Indian Supreme Court: Ruling might overturn anti-LGBT law

Protest against Section 377 in Sangli, India (Aarthi Pai photo via Orinam)
Protest in 2014 against Section 377 in Sangli, India (Aarthi Pai photo via Orinam)

India’s Supreme Court has raised hopes that it might overturn its 2013 ruling that reinstated the country’s anti-homosexuality law. But the court’s phrasing sounded like a warning that the court doesn’t want to overturn the law.

Supreme Court of India (Photo courtesy of Wikipedia)
Supreme Court of India (Photo courtesy of Wikipedia)

The court warned that if it declares privacy to be a fundamental right — an issue that it is currently debating — that could lead to a renewed, stronger legal challenge to the 2013 ruling that reinstated the anti-homosexuality law, Section 377 of the Penal Code, which dates back to British colonial times.

The court’s statement was widely reported in India, including in these articles:

This is an excerpt from coverage in CNN-News 18:

Right to Privacy: SC Indicates it May Re-look Homosexuality Judgment

A nine-judge bench, led by Chief Justice of India J S Khehar, observed that sexual orientation was a matter of privacy and if the court were to hold privacy as a fundamental right, then the 2013 judgment against homosexuality would be susceptible to a fresh legal challenge.

J S Khehar, chief justice of the Supreme Court of India. (Photo courtesy of The Times of India)
J S Khehar, chief justice of the Supreme Court of India. (Photo courtesy of The Times of India)

New Delhi: The debate surrounding the right to privacy took an interesting turn on Wednesday [July 19] with the Supreme Court indicating that its judgment against homosexuality may get reopened if privacy is assigned the status of a fundamental right.

A nine-judge bench, led by Chief Justice of India J S Khehar, observed that sexual orientation was a matter of privacy and if the court were to hold privacy as a fundamental right, then the 2013 judgment against homosexuality would be susceptible to a fresh legal challenge.

As the bench discussed the facets of the right to privacy, Justice D Y Chandrachud said it will be “extraordinarily dangerous” to give an exhaustive catalogue of what will constitute privacy.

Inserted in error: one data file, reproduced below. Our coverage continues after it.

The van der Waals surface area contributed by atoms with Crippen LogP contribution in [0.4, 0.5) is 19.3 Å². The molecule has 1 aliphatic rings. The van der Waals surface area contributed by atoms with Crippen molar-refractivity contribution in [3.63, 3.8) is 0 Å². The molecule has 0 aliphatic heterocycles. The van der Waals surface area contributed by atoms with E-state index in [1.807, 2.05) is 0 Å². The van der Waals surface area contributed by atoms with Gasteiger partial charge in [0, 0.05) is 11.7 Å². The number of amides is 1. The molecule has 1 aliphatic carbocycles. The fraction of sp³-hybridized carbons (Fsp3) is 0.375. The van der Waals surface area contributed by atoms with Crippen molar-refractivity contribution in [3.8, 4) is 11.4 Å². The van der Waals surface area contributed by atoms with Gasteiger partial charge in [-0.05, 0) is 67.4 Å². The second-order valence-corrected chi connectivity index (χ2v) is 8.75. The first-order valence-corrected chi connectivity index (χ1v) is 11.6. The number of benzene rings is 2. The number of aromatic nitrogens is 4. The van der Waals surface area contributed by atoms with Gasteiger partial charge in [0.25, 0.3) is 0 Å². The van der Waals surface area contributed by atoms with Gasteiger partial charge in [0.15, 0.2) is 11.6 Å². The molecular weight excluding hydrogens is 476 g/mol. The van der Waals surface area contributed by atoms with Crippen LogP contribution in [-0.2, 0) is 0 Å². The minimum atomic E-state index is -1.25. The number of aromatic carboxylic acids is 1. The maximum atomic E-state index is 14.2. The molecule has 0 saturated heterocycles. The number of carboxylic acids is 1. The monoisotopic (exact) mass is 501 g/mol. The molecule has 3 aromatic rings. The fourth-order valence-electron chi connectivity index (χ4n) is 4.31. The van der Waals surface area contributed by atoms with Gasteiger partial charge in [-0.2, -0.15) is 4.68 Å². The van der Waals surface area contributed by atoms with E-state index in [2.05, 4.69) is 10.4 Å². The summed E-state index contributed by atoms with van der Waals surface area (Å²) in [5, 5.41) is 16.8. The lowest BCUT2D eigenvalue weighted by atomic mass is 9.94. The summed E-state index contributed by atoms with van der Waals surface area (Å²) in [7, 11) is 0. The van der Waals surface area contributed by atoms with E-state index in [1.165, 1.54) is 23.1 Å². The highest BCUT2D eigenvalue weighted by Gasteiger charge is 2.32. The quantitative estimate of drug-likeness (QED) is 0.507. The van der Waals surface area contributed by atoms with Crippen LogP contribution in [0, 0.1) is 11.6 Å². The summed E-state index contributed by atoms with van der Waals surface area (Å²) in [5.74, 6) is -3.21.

“Marriage, procreation are facets of privacy… sexual orientation is also about privacy. If we say there is a fundamental right to privacy, our judgment in Naz Foundation becomes vulnerable,” observed the judge.

In Naz Foundation case, a two-judge bench had in 2013 ruled that Section 377 will continue making gay sex — “irrespective of age and consent” — an offence.

The court had held that Section 377 did “not suffer from any constitutional infirmity” and that it was for Parliament “to consider the desirability and propriety of deleting Section 377 from the statute book or amend it. Under Section 377, voluntary “carnal intercourse against the order of nature with any man, woman or animal,” is punishable with imprisonment from 10 years to life.

Les manifestants cherchent abrogation de l'article 377. (Photo du TheStar.com)
Demonstration in 2015 against India’s anti-LGBT Section 377. (Photo courtesy of TheStar.com)

This judgment had turned the clock back on the rights of homosexuals in the country, as the SC set aside the historic 2009 Delhi High Court judgment that decriminalised gay sex by holding that Section 377 of the Indian Penal Code, by criminalising consensual sexual acts of adults in private, violated the principles of equality and non-discrimination in the Constitution.

The review petition filed by Naz Foundation against this judgment was dismissed in 2014. But the case is still alive since the curative petition is still pending before the top court.

If the nine-judge bench elevates the status of the right to privacy, the ruling will come handy for Naz Foundation, which has asserted that private acts of consensual sex between consenting adults in private could not be criminalized by sanction of law. …

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Written by Colin Stewart

Colin Stewart is a 45-year journalism veteran living in Southern California. After his retirement from paid newspaper work in 2011, he launched Erasing 76 Crimes and helped with the Spirit of 76 campaign that assembled a multi-national team of 26 LGBTI rights activists to advocate for change during the International AIDS Conference in Washington, D.C., in July 2012. He is the president of the St. Paul’s Foundation for International Reconciliation, which supports LGBTQ+ rights advocacy journalism, including the Erasing 76 Crimes news site and the African Human Rights Media Network. Contact him via Twitter @76crimes or by email at info@76crimes.com. Mailing address: 21 Marseille, Laguna Niguel CA 92677 USA.

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